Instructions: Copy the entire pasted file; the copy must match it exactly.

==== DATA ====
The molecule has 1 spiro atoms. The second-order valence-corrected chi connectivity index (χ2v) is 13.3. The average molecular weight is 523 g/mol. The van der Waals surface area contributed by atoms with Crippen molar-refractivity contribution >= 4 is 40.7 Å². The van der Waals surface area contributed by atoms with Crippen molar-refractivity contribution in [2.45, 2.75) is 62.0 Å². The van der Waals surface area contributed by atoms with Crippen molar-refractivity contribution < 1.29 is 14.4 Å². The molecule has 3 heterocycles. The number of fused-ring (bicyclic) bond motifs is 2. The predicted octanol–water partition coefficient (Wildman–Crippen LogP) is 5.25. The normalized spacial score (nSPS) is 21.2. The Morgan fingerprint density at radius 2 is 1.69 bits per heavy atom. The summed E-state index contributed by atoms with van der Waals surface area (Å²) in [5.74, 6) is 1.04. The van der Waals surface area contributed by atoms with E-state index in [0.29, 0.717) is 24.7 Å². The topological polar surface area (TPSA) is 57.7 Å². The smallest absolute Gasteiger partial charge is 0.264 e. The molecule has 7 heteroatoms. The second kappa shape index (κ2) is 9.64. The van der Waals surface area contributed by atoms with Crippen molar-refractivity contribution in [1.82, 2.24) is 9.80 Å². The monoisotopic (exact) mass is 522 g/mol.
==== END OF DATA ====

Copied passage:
The molecule has 1 spiro atoms. The second-order valence-corrected chi connectivity index (χ2v) is 13.3. The average molecular weight is 523 g/mol. The van der Waals surface area contributed by atoms with Crippen molar-refractivity contribution >= 4 is 40.7 Å². The van der Waals surface area contributed by atoms with Crippen molar-refractivity contribution in [2.45, 2.75) is 62.0 Å². The van der Waals surface area contributed by atoms with Crippen molar-refractivity contribution < 1.29 is 14.4 Å². The molecule has 3 heterocycles. The number of fused-ring (bicyclic) bond motifs is 2. The predicted octanol–water partition coefficient (Wildman–Crippen LogP) is 5.25. The normalized spacial score (nSPS) is 21.2. The Morgan fingerprint density at radius 2 is 1.69 bits per heavy atom. The summed E-state index contributed by atoms with van der Waals surface area (Å²) in [5.74, 6) is 1.04. The van der Waals surface area contributed by atoms with E-state index in [0.29, 0.717) is 24.7 Å². The topological polar surface area (TPSA) is 57.7 Å². The smallest absolute Gasteiger partial charge is 0.264 e. The molecule has 7 heteroatoms. The second kappa shape index (κ2) is 9.64. The van der Waals surface area contributed by atoms with Crippen molar-refractivity contribution in [1.82, 2.24) is 9.80 Å². The monoisotopic (exact) mass is 522 g/mol.